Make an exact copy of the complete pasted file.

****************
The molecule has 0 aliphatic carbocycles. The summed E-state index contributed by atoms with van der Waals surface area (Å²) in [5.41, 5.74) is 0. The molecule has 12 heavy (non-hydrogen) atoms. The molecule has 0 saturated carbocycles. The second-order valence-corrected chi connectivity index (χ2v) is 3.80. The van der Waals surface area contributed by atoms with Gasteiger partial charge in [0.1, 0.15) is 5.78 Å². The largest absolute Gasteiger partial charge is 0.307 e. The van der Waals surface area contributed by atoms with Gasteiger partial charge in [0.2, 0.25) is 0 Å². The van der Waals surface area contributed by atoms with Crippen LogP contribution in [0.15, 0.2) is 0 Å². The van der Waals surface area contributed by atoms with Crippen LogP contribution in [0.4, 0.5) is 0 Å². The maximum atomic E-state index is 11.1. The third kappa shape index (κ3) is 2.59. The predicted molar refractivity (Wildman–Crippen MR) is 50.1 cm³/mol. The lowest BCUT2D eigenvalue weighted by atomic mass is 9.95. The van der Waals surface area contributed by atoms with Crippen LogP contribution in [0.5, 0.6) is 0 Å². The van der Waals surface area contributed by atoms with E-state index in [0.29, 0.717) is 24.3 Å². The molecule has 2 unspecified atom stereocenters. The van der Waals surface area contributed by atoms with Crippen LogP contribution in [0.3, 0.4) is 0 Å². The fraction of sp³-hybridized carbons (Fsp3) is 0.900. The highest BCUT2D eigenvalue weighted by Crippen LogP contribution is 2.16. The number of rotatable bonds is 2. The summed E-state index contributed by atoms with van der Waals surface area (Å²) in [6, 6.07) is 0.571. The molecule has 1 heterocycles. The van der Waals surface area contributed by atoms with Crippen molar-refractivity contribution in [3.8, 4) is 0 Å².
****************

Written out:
The molecule has 0 aliphatic carbocycles. The summed E-state index contributed by atoms with van der Waals surface area (Å²) in [5.41, 5.74) is 0. The molecule has 12 heavy (non-hydrogen) atoms. The molecule has 0 saturated carbocycles. The second-order valence-corrected chi connectivity index (χ2v) is 3.80. The van der Waals surface area contributed by atoms with Gasteiger partial charge in [0.1, 0.15) is 5.78 Å². The largest absolute Gasteiger partial charge is 0.307 e. The van der Waals surface area contributed by atoms with Gasteiger partial charge in [0.2, 0.25) is 0 Å². The van der Waals surface area contributed by atoms with Crippen LogP contribution in [0.15, 0.2) is 0 Å². The van der Waals surface area contributed by atoms with Crippen LogP contribution in [0.4, 0.5) is 0 Å². The maximum atomic E-state index is 11.1. The third kappa shape index (κ3) is 2.59. The predicted molar refractivity (Wildman–Crippen MR) is 50.1 cm³/mol. The lowest BCUT2D eigenvalue weighted by atomic mass is 9.95. The van der Waals surface area contributed by atoms with Crippen LogP contribution in [0.5, 0.6) is 0 Å². The van der Waals surface area contributed by atoms with E-state index in [0.29, 0.717) is 24.3 Å². The molecule has 2 unspecified atom stereocenters. The van der Waals surface area contributed by atoms with Crippen LogP contribution in [0.3, 0.4) is 0 Å². The fraction of sp³-hybridized carbons (Fsp3) is 0.900. The highest BCUT2D eigenvalue weighted by Crippen LogP contribution is 2.16. The number of rotatable bonds is 2. The summed E-state index contributed by atoms with van der Waals surface area (Å²) in [6, 6.07) is 0.571. The molecule has 1 heterocycles. The van der Waals surface area contributed by atoms with Crippen molar-refractivity contribution in [3.8, 4) is 0 Å².